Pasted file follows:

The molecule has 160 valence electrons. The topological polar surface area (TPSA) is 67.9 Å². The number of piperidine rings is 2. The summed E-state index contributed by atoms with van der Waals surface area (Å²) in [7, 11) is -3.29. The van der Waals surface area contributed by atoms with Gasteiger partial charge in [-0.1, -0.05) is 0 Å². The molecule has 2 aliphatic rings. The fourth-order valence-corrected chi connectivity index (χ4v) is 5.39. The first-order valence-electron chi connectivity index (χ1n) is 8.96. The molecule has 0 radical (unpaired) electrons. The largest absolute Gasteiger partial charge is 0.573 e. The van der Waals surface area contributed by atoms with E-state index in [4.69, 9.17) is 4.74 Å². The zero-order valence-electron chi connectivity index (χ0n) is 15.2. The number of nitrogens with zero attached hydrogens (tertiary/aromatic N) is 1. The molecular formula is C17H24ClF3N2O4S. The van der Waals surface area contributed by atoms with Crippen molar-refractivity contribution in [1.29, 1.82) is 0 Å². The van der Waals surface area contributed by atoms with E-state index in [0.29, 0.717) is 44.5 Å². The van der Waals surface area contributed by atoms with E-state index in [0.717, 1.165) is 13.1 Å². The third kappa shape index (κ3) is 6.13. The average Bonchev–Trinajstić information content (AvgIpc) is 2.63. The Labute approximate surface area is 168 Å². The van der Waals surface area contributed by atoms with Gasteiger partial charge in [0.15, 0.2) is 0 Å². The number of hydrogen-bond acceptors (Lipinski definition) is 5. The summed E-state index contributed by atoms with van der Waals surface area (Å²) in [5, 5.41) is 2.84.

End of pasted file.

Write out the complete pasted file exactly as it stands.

The molecule has 160 valence electrons. The topological polar surface area (TPSA) is 67.9 Å². The number of piperidine rings is 2. The summed E-state index contributed by atoms with van der Waals surface area (Å²) in [7, 11) is -3.29. The van der Waals surface area contributed by atoms with Gasteiger partial charge in [-0.1, -0.05) is 0 Å². The molecule has 2 aliphatic rings. The fourth-order valence-corrected chi connectivity index (χ4v) is 5.39. The first-order valence-electron chi connectivity index (χ1n) is 8.96. The molecule has 0 radical (unpaired) electrons. The largest absolute Gasteiger partial charge is 0.573 e. The van der Waals surface area contributed by atoms with E-state index in [4.69, 9.17) is 4.74 Å². The zero-order valence-electron chi connectivity index (χ0n) is 15.2. The number of nitrogens with zero attached hydrogens (tertiary/aromatic N) is 1. The molecular formula is C17H24ClF3N2O4S. The van der Waals surface area contributed by atoms with Crippen molar-refractivity contribution in [1.29, 1.82) is 0 Å². The van der Waals surface area contributed by atoms with E-state index in [0.29, 0.717) is 44.5 Å². The van der Waals surface area contributed by atoms with E-state index in [0.717, 1.165) is 13.1 Å². The third kappa shape index (κ3) is 6.13. The average Bonchev–Trinajstić information content (AvgIpc) is 2.63. The Labute approximate surface area is 168 Å². The van der Waals surface area contributed by atoms with Gasteiger partial charge in [0.15, 0.2) is 0 Å². The number of hydrogen-bond acceptors (Lipinski definition) is 5. The summed E-state index contributed by atoms with van der Waals surface area (Å²) in [5, 5.41) is 2.84.